Rattlesnakes in school? Officials check grounds for possible dens

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By John Hernandez

San Manuel Miner


Beware of rattlesnakes, Oracle Fire Department says

  It is rattlesnake season again and the unusual heat this year seems to be bringing them out more and closer to civilization. Rattlesnakes have been seen in Oracle at Sunset Point, Arizona State Park, near Peppersauce and even at Mt. Vista School.

  Mt. Vista Superintendent Crystle Nehrmeyer reported that there were four rattlesnakes on campus in less than two weeks. The snakes were safely removed but with concern over the number of sightings on campus, a professional rattlesnake locator was hired to help locate a possible den. On Saturday, Aug. 29, the snake expert accompanied by the Superintendent searched all classrooms and the surrounding area.

  The Superintendent reported that the tour of campus went well.

  “We walked the campus and the company provided an assessment to help decrease the number of rattlesnake sightings on campus,” Mrs. Nehrmeyer said, adding that “during the tour we learned many things” including:

• Rattlesnakes in our area had a late birthing season. The mother rattlesnake stays with her young then leaves.

• It has been a very warm summer. The heat makes rattlesnakes all the more in search of water and protection.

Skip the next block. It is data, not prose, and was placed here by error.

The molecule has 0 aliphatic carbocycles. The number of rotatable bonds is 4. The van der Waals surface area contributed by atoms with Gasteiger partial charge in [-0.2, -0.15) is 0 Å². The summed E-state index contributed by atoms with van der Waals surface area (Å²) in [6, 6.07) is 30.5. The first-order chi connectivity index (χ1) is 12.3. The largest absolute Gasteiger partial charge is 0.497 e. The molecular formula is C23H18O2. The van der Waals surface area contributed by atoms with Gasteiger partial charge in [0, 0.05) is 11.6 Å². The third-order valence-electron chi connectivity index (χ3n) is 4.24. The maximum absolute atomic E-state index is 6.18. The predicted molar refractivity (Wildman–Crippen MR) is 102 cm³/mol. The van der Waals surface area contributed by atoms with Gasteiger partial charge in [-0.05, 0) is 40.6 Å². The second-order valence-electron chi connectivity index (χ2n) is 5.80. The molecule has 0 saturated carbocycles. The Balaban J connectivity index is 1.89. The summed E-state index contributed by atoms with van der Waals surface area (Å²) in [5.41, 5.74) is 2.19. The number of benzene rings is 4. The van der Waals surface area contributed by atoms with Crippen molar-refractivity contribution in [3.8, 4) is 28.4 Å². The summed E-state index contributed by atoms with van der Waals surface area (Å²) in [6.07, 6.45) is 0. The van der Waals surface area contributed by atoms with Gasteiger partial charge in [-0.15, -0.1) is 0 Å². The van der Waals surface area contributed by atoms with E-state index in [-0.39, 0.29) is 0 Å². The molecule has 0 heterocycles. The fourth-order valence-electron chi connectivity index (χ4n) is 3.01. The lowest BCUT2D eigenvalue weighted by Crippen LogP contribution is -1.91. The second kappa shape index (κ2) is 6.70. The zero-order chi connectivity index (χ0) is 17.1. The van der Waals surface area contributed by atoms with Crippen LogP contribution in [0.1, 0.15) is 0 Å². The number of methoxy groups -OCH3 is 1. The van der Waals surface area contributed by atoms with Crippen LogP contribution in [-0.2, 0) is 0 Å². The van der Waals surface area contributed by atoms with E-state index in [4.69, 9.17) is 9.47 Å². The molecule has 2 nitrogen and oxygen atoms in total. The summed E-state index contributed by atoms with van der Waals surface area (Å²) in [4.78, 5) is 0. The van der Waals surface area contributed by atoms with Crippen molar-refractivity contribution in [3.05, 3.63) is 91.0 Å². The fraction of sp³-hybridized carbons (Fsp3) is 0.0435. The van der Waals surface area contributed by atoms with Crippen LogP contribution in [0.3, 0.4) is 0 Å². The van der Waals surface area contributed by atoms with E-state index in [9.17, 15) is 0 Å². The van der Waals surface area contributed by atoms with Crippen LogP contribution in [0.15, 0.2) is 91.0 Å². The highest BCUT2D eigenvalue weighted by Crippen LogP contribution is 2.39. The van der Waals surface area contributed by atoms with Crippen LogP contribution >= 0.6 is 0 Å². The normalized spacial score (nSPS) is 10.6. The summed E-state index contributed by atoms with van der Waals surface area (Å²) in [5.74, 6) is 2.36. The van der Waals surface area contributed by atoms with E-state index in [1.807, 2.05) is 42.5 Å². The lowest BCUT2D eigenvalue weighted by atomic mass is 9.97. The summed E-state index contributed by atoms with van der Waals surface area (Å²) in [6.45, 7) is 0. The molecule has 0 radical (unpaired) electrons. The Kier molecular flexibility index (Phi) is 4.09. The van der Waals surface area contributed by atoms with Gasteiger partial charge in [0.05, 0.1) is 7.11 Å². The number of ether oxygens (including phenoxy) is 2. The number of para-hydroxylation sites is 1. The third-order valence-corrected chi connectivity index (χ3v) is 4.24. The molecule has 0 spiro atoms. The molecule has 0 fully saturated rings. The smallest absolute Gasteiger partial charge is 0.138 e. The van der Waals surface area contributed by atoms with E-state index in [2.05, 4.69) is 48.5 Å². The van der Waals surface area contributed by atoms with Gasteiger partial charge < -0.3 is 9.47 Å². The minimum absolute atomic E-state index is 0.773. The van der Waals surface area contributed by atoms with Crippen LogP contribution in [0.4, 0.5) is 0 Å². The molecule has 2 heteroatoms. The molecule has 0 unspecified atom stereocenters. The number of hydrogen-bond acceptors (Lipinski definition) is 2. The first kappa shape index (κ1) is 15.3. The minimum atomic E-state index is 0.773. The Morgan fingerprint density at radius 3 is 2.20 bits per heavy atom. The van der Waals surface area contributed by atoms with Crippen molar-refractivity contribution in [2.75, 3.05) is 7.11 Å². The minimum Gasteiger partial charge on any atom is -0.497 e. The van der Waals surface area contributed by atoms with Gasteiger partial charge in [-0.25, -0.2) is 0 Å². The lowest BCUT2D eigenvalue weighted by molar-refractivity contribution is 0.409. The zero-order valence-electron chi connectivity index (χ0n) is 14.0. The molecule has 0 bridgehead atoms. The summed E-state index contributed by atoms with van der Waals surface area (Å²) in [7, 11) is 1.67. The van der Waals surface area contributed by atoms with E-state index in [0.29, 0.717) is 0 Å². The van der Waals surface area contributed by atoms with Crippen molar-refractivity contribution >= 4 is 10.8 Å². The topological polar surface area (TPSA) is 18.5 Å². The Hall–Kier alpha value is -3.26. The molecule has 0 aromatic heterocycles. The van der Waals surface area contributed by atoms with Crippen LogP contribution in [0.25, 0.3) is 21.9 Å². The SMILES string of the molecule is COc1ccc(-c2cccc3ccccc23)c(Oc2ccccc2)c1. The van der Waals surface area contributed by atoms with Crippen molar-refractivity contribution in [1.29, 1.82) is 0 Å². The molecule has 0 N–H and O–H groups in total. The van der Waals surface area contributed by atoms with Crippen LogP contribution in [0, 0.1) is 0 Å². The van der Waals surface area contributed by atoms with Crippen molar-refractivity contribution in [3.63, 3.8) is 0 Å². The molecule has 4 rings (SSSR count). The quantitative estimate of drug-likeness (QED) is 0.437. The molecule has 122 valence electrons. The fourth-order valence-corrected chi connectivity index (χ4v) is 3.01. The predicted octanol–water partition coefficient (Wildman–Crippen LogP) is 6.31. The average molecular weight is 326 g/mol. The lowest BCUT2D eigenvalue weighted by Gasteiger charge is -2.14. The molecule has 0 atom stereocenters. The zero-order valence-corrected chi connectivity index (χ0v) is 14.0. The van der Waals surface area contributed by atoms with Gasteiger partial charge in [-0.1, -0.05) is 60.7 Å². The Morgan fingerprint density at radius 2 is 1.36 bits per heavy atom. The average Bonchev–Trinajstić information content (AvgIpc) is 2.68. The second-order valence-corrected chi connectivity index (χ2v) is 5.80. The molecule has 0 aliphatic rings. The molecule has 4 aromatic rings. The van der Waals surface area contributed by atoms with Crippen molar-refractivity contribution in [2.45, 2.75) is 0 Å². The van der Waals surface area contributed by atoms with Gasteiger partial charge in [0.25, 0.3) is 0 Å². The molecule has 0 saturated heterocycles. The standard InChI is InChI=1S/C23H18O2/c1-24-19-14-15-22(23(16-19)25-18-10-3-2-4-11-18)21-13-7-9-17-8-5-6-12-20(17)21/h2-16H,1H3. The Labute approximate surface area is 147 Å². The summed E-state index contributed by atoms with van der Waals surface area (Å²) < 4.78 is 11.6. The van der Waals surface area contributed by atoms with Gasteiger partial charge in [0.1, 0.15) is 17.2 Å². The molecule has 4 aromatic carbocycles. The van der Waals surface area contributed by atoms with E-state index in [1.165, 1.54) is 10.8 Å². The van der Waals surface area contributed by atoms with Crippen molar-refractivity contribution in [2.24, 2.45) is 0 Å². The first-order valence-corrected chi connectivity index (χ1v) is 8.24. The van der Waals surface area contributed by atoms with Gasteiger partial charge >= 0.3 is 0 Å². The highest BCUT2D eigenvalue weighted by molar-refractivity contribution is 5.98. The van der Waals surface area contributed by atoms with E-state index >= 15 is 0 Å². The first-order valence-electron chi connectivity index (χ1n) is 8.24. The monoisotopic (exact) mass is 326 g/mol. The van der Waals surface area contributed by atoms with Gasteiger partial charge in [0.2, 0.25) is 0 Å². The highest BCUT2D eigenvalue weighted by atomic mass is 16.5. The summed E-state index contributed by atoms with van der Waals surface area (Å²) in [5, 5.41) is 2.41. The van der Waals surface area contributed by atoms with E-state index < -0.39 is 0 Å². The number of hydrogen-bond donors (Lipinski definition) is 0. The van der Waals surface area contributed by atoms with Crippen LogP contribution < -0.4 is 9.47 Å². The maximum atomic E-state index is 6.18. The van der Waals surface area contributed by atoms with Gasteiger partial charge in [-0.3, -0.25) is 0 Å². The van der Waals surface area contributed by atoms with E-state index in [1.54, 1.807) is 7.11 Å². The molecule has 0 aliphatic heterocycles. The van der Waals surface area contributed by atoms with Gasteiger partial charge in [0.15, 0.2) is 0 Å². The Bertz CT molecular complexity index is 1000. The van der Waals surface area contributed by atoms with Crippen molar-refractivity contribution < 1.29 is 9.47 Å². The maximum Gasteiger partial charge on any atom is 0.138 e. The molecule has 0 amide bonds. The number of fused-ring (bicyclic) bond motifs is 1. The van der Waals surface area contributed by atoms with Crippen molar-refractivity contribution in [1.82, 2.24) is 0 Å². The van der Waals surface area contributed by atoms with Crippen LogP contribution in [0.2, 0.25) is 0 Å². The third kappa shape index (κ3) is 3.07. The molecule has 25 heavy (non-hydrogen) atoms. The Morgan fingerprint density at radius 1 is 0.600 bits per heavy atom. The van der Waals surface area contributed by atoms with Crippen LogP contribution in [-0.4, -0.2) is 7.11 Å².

• The campus has been mainly vacant since COVID-19 school closures. It is possible that the vacant campus became a welcoming location for rattlesnakes.

   “Since the inspection and assessment, we have been eliminating areas with tall grass, locating areas where water could gather, and continuing our efforts to keep rodents from becoming a food source for snakes,” she told the Miner.

  “We recognize that our campus is in a desert environment and an occasional rattlesnake sighting is to be expected. We have procedures in place when a rattlesnake is spotted on campus including keeping the rattlesnake in sight and calling the Oracle Fire Department to have the snake safely removed. Our staff has been instructed not to attempt to harm the rattlesnake as an estimated 8 out of 10 rattlesnake bites take place when a rattlesnake feels threatened by a human trying to move or harm the snake.”0

John Hernandez (769 Posts)

John Hernandez lives in Oracle. He is retired and enjoys writing and traveling. He is active in the Oracle Historical Society. He covers numerous public events, researches historical features and writes business/artist profiles.


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